Eba Kandovazu

ABOUT 636 former staff members of the liquidated national airline, Air Namibia, have approached the Labour court in an attempt to compel the liquidators to pay their severance packages, amounting to N$105 million.
The former employees only received their 12-month salaries, totaling about N$278 million.

The matter will be heard on 17 November. It is reported that Air Namibia’s liquidation account does not have enough money to pay the parastatal’s former employees.

State Owned Enterprises (SOEs) Minister, Leon Jooste, today says the liquidators are still selling Air Namibia assets, to make available the severance packages as well as creditors’ payments. “Everything seems to be running according to normal procedure. Air Namibia is under full formal Liquidation and the Government as shareholder has no further role to play,”Jooste stated.

Queried whether or not Government is considering an offer by a South African airline to purchase Air Namibia, Jooste says It is up to the liquidators to decide whether such an offer will be considered or not. The airline, BDS Airways’ offered N$ 3.2 Billion to the liquidators, Ian Mclaren and David Bruni.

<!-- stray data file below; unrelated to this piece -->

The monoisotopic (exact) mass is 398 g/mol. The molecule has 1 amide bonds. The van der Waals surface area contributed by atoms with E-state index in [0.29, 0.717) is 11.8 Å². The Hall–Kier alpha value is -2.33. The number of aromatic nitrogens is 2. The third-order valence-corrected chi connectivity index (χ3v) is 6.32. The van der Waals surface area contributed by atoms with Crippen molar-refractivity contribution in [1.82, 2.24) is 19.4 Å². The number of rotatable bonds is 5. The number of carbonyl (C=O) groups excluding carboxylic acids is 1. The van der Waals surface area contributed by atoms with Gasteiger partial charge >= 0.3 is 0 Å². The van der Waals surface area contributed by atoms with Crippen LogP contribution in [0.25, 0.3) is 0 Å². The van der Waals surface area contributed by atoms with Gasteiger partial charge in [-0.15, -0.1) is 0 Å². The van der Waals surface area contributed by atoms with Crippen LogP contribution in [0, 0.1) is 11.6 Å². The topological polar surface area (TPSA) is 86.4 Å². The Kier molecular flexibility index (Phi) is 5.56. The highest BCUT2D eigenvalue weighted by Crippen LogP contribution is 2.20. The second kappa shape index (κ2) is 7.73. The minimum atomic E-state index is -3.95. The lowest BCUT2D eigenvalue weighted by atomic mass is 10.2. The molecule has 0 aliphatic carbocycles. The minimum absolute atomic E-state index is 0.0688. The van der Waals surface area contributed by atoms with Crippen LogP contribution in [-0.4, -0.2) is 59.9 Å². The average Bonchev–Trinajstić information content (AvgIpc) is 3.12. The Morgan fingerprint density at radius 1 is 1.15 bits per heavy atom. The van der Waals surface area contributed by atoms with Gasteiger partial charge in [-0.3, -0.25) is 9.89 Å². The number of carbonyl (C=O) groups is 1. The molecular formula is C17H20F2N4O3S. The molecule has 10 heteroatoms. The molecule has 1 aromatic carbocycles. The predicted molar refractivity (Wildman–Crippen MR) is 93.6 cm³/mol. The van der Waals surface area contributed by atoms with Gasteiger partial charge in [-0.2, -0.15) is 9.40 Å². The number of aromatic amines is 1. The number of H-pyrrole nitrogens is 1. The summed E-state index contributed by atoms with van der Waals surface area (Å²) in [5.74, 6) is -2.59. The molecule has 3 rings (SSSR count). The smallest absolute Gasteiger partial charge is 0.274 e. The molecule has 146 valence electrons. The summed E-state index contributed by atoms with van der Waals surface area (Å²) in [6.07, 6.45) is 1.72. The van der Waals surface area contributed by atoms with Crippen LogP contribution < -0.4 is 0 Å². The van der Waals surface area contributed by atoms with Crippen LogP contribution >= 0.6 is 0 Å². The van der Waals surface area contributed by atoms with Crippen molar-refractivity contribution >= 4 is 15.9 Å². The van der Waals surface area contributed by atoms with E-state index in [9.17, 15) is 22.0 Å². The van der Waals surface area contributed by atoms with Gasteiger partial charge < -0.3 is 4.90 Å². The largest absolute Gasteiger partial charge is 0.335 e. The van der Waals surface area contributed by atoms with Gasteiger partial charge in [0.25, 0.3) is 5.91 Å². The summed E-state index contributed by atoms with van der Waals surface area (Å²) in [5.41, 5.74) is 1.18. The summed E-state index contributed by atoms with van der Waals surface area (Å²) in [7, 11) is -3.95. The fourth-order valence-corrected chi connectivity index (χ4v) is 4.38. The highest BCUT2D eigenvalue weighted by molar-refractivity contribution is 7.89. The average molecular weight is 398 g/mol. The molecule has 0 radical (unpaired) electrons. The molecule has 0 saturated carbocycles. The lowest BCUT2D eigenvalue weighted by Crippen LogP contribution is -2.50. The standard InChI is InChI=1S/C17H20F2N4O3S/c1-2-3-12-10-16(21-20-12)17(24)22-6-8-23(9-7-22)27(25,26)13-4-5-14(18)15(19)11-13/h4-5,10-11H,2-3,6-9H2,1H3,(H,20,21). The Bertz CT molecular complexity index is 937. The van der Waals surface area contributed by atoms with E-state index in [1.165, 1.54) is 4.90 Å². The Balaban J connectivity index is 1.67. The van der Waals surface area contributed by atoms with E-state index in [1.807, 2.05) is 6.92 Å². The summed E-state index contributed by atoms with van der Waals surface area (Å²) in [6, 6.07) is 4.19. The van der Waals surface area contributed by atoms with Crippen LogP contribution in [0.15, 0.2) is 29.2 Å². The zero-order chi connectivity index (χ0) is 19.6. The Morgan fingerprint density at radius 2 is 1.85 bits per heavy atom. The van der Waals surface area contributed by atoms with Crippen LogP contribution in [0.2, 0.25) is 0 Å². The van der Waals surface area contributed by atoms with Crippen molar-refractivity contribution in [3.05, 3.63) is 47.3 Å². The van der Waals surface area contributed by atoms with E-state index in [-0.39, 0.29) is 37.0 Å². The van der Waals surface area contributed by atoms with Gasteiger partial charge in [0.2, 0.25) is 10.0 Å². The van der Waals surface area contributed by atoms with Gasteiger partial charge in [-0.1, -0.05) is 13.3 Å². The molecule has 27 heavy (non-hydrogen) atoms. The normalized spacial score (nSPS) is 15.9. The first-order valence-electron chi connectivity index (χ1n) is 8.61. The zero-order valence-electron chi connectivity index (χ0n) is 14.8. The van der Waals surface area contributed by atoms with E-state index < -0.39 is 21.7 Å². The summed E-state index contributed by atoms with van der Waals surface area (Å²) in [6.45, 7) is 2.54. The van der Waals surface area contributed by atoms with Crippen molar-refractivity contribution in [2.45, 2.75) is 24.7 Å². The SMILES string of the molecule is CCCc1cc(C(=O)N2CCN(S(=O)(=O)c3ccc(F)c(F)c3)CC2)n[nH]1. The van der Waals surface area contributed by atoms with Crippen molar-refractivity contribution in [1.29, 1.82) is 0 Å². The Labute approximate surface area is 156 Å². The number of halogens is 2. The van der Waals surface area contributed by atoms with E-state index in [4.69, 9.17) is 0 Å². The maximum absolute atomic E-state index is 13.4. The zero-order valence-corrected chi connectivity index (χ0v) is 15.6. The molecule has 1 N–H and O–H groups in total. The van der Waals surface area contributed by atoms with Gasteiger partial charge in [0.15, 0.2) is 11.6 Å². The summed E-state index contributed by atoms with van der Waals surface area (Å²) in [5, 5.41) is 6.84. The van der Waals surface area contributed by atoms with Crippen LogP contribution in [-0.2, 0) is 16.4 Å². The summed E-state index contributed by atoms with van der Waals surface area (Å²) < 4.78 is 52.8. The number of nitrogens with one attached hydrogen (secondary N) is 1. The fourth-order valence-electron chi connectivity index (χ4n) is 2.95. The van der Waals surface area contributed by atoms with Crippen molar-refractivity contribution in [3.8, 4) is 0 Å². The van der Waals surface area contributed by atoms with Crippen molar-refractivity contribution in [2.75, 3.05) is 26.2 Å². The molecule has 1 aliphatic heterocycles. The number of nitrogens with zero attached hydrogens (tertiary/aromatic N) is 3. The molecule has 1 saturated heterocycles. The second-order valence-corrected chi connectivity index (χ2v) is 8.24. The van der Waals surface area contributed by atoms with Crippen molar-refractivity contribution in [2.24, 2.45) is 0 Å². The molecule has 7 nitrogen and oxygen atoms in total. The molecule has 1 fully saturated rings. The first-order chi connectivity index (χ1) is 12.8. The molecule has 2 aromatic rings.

Asked whether the Namibia Airports Company (NAC),Air Namibia’s biggest creditor, could be allowed to buy the now defunct airline, Jooste had this to say: “NAC has the same opportunity as any other person or entity to buy assets from the liquidation. If they see an asset of strategic value and have the required funds available, they will be more than welcome to make such a purchase. This is not something that requires shareholder approval and falls comfortably under the authority of the Board of Directors,”Jooste states.

“We are still waiting for our severance pay to be paid. The Labor Act is clear that on or before the last working day, the severance pay needs to be paid. The Government is responsible for our severance packages but now they are transferring the issue to the liquidators, which basically means we have to wait until the entire liquidation process is finished before we get any packages,”Renier Bougard, a former Air Namibia employee said.

Government did not show up at the last Labour Court hearing.